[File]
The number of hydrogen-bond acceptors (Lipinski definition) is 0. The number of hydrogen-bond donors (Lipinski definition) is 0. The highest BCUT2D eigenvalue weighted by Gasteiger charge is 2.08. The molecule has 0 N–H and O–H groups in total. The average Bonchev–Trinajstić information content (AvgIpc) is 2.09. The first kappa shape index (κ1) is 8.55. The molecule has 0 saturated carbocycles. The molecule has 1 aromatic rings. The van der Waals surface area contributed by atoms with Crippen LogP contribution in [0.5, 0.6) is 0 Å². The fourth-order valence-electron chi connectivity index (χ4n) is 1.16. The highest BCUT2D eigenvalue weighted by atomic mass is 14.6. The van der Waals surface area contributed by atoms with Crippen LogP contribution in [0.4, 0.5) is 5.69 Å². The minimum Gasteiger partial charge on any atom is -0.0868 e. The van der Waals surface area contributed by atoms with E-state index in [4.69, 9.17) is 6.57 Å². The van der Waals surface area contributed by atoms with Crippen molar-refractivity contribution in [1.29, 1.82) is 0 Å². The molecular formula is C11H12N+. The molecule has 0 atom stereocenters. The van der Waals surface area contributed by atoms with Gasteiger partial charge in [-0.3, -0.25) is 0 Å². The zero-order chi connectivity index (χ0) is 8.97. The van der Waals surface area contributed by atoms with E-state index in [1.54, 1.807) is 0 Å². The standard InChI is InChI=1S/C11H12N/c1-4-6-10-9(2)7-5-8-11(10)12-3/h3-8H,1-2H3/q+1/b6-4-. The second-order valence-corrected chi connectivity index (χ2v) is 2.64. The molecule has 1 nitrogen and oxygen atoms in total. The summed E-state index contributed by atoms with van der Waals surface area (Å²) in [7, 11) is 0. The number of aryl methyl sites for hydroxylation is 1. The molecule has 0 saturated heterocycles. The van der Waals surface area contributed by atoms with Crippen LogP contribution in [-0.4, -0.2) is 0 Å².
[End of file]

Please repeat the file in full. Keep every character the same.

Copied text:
The number of hydrogen-bond acceptors (Lipinski definition) is 0. The number of hydrogen-bond donors (Lipinski definition) is 0. The highest BCUT2D eigenvalue weighted by Gasteiger charge is 2.08. The molecule has 0 N–H and O–H groups in total. The average Bonchev–Trinajstić information content (AvgIpc) is 2.09. The first kappa shape index (κ1) is 8.55. The molecule has 0 saturated carbocycles. The molecule has 1 aromatic rings. The van der Waals surface area contributed by atoms with Crippen LogP contribution in [0.5, 0.6) is 0 Å². The fourth-order valence-electron chi connectivity index (χ4n) is 1.16. The highest BCUT2D eigenvalue weighted by atomic mass is 14.6. The van der Waals surface area contributed by atoms with Crippen LogP contribution in [0.4, 0.5) is 5.69 Å². The minimum Gasteiger partial charge on any atom is -0.0868 e. The van der Waals surface area contributed by atoms with E-state index in [4.69, 9.17) is 6.57 Å². The van der Waals surface area contributed by atoms with Crippen molar-refractivity contribution in [1.29, 1.82) is 0 Å². The molecular formula is C11H12N+. The molecule has 0 atom stereocenters. The van der Waals surface area contributed by atoms with Gasteiger partial charge in [-0.3, -0.25) is 0 Å². The zero-order chi connectivity index (χ0) is 8.97. The van der Waals surface area contributed by atoms with E-state index in [1.54, 1.807) is 0 Å². The standard InChI is InChI=1S/C11H12N/c1-4-6-10-9(2)7-5-8-11(10)12-3/h3-8H,1-2H3/q+1/b6-4-. The second-order valence-corrected chi connectivity index (χ2v) is 2.64. The molecule has 1 nitrogen and oxygen atoms in total. The summed E-state index contributed by atoms with van der Waals surface area (Å²) in [7, 11) is 0. The number of aryl methyl sites for hydroxylation is 1. The molecule has 0 saturated heterocycles. The van der Waals surface area contributed by atoms with Crippen LogP contribution in [-0.4, -0.2) is 0 Å².